Precancerous, irregular macule on face of elderly person
Methods of minimising UV exposure?
Avoidance of sun especially between 11-3pm
Avoid sun beds
Clothing - good covering, good type of fabric
Suncreams, high uv factor, good thickness every 2 hours
What is eczema?
Chronic inflammatory disorder affecting epidermis and dermis, usually with background of atopy
Typical progression of eczema through life?
Really common in kids esp under 1, starts on face and often gets flexures by 18m
Often completely regresses during teenage years; rare to have new onset in adulthood
4 types of triggers for eczema?
Irritant e.g. Chemicals, perfumed soaps
Allergic e.g. Pet hairs, dust mites, pollen
Environmental incl temp, stress, sweat
What is discoid eczema? In whom does it most commonly present?
Men aged 60-70, smaller peak in young women
Annular lesions on extensor surfaces (legs, trunk, hands) - not face/scalp
Ddx for psoriasis and taenia
What is the difference between allergic contact dermatitis and irritant contact dermatitis?
Allergic is hypersensitivity (type 4) background - needs initial sensitisation, subsequent exposure can trigger major reactions
Irritant can happen on first exposure, due to repeated disruption of normal skin barriers
Typical presentations of allergic contact dermatitis?
Specific locations - e.g. Nickel earrings, watches, tattoos, hair dye, detergents...
Typical presentations of irritant contact dermatitis?
Chronic wet-dry cycling e.g. People who wash hands a lot
Air conditioning, detergents etc.
1st line management of eczema? 3 types of these?
Emollients - lotions, creams, and ointments (from watery->thick)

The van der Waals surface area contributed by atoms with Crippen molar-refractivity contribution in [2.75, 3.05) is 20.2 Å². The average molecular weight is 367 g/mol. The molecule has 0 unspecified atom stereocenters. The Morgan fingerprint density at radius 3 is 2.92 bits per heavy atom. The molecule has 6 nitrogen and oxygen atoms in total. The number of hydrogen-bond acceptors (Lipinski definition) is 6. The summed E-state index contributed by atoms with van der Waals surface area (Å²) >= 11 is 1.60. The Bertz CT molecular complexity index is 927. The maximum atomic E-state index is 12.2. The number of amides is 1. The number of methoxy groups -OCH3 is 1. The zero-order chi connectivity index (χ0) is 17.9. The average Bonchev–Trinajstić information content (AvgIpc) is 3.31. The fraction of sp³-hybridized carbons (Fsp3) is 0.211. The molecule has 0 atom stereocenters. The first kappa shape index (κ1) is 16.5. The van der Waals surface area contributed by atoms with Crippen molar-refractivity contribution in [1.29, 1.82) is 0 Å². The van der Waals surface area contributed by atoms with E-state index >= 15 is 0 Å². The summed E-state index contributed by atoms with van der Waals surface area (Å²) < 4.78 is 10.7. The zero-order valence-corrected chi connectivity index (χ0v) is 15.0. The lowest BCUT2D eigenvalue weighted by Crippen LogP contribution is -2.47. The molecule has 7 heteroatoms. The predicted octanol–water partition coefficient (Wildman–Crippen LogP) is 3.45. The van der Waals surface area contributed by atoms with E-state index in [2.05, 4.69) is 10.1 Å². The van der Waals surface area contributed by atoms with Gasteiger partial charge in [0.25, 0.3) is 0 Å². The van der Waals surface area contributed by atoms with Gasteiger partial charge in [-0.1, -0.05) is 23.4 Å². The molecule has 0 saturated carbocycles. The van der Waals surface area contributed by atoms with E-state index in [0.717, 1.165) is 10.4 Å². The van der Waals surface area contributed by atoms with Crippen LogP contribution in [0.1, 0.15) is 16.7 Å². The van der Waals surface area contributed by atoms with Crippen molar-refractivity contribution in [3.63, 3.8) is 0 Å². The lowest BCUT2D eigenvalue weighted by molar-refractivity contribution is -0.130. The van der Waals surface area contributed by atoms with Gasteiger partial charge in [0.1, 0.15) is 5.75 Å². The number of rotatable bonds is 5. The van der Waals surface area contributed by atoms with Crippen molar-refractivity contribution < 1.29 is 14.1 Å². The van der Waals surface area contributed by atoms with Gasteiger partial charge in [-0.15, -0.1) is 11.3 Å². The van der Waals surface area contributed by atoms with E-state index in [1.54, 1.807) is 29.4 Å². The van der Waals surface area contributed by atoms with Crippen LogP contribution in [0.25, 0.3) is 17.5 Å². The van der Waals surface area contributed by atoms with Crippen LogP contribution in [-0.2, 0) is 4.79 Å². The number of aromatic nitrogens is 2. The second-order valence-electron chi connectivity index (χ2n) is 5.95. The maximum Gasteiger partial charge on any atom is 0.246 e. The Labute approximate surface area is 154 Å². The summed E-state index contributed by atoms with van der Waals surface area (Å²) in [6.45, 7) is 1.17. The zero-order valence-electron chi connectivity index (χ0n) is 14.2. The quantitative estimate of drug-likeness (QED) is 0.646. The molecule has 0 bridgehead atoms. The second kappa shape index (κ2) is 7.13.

Why are emollients and topical steroids best used together for eczema?
Emollients improve skin barrier function and this increase effectiveness of steroids
Mild topical steroid?
Moderate strength topical steroid?
Potent topical steroid?
Very potent topical steroid?
Alternative therapies after steroids for use in eczema?
Calcineurin inhibitors e.g. Tacrolimus
Occlusive wraps and dressings
Systemic immunomodulation - methotrexate
What is psoriasis?
Chronic, typically relapsing remitting autoimmune disorder causing rapid skin turnover and hyperkeratosis-> scaling
Most common type of psoriasis?
Chronic stable psoriasis - erythematous papular lesions confluencing into plaques with scaling, typically on extensors incl sacrum and scalp
What is guttate psoriasis?
Loads of small papules, triggered by viral illness often pharyngitis
What is palmar plantar psoriasis? 1 differential for it?
Pustular psoriasis - sterile pustules affecting hands and feet
Ddx is pompholyx eczema
1st line management of psoriasis?
Emollients and steroids
After emollients and steroids, what 3 things are next line for outpatient psoriasis management?
Vit D analogues e.g. Calcitriol
Calcineurin inhibitors e.g. Tacrolimus
Inpatient management of psoriasis?
What is used after topical therapy for psoriasis?
Oral immunomodulation e.g. Methotrexate
What is a Marjolins ulcer?
Skin ulcer with skin cancer (BCC) inside it
What is lipodermatosclerosis?
Ddx for cellulitis causing inverse champagne bottle legs
What is asteatotic eczema?
Dry, cracked skin - crazy paving
More typical of elderly/alcoholics